Machine Learning for Thread Level Speculation on Multicore Architectures

Lead Research Organisation: University of Edinburgh
Department Name: Sch of Informatics


Computer hardware has arrived in the era of multi-core systems. Processors with 2 and 4 cores are already in the high-street. Chip manufacturers promise to deliver many more cores per chip in the coming years. The big research challenge is: how can we make best use of all these resources? Existing programs and programming styles are unable to take real advantage of this hardware concurrency. Thread-Level speculation is one viable solution. TLS works by making predictions about future computations, proceeding to execute programs `speculatively' as if these predictions were true. As a backup, it checks the predictions, in parallel with the speculative computation. If the predictions turn out to be correct, then the computer has done useful work earlier than it could have done otherwise - ultimately meaning your programs run faster. On the other hand, if the predictions are false, then the system has to throw away results, and the speculative work is wasted.There are many different factors to consider in this new paradigm. TLS influences different parts of the system, including processor, memory, operating system, programming language and compiler. At each of these different levels, there are various policies and heuristics to set. These affect things like how make predictions about the future, how to stop different computational tasks from interfering with each other, how to decide which threads are more important, and how existing optimization techniques interact with speculation. This research project will explore these factors using Machine Learning. We will use state of the art feature selection and online machine learning techniques, developing the field where necessary, with the ultimate goal of creating a computer system that can automatically tune itself to run its programs as fast as the physical resources will allow.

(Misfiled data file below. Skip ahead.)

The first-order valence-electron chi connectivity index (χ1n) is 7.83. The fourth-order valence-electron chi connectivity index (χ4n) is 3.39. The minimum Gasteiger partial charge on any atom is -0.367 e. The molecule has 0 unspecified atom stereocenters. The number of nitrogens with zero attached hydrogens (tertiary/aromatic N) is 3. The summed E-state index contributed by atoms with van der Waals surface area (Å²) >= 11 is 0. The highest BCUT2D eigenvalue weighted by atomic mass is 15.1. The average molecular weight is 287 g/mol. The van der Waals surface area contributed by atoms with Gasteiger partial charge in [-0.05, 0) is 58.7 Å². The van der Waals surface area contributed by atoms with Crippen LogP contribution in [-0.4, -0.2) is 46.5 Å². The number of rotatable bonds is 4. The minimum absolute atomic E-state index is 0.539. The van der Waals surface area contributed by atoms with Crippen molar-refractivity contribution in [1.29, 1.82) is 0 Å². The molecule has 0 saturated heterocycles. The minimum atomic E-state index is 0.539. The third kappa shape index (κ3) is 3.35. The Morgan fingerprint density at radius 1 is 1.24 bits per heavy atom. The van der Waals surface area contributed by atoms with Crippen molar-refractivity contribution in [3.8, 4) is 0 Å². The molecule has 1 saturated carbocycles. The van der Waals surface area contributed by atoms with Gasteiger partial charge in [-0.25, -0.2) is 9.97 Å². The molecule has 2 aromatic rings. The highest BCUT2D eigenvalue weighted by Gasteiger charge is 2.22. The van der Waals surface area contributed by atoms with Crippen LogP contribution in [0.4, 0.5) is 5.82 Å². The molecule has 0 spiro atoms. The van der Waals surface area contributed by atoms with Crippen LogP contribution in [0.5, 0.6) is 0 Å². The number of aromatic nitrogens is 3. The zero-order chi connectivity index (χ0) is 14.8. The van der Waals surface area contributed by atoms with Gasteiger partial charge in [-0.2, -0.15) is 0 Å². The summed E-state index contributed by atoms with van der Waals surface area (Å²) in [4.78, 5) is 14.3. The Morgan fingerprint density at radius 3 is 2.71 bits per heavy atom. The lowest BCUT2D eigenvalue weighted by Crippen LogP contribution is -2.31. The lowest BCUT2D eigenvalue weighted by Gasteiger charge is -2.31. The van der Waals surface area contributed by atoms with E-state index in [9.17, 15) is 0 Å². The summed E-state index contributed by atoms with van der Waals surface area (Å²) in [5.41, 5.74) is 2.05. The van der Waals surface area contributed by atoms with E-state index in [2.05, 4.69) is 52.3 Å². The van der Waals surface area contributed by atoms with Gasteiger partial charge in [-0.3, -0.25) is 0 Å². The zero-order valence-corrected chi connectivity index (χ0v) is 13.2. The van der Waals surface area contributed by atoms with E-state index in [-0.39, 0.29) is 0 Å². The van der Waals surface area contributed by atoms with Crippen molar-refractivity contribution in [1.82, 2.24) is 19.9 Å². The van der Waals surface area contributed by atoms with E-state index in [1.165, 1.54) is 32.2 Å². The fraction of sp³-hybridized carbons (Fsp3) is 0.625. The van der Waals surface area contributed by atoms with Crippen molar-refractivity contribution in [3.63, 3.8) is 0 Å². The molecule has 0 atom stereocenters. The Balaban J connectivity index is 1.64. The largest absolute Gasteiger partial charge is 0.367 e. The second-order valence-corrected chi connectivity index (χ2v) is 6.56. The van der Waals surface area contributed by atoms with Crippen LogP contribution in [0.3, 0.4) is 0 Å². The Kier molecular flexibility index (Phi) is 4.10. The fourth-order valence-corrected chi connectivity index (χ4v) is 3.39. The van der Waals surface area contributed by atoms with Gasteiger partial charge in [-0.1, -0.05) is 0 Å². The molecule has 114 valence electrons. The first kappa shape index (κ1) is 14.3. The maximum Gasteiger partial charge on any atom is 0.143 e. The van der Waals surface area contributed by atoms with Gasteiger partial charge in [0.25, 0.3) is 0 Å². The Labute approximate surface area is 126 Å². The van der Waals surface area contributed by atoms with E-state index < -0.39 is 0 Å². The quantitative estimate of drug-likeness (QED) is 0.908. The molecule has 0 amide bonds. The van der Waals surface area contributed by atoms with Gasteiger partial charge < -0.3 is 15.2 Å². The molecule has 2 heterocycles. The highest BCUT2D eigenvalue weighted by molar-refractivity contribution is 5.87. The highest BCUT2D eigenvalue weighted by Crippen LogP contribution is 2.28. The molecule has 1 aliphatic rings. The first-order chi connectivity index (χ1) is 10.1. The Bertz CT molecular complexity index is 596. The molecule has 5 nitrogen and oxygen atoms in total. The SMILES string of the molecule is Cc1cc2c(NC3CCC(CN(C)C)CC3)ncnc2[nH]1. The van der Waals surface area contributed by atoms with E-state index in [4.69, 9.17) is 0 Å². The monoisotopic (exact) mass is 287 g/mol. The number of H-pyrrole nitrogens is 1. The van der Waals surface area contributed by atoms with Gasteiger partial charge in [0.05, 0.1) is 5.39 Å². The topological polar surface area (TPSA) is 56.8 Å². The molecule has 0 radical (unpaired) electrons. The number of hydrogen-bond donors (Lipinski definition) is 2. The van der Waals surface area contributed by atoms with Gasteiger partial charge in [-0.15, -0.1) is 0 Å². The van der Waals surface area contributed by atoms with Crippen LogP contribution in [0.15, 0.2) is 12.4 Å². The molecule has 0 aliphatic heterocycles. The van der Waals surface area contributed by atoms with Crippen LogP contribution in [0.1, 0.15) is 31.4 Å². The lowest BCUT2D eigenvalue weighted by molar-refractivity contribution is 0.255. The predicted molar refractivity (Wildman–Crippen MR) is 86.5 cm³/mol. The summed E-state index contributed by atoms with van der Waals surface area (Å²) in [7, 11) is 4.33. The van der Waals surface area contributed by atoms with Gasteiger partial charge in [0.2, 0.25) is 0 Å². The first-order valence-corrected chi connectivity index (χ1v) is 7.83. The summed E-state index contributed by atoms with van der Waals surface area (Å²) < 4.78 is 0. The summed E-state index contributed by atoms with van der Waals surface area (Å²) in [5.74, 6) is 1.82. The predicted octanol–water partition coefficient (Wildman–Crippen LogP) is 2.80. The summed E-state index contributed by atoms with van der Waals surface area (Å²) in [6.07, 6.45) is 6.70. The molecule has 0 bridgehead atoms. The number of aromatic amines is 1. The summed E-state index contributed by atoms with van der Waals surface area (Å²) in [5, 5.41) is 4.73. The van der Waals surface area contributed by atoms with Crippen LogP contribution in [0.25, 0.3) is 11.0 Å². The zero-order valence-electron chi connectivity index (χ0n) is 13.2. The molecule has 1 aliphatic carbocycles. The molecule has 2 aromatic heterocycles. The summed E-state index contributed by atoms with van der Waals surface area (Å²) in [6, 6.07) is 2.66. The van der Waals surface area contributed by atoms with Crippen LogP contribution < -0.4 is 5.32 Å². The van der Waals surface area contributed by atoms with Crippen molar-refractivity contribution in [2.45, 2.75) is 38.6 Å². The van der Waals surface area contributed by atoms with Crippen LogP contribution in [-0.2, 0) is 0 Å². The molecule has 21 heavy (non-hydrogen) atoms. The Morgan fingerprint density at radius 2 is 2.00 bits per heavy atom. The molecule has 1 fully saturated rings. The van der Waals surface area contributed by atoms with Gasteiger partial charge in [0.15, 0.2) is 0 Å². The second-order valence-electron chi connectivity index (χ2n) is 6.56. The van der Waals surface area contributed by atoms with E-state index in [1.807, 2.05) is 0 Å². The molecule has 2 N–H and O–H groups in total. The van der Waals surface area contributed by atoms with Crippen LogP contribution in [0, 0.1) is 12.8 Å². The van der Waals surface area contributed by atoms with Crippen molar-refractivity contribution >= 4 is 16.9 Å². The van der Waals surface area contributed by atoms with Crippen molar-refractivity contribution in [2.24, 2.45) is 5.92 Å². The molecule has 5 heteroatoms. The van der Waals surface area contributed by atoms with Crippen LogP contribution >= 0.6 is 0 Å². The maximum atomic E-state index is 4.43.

10 25 50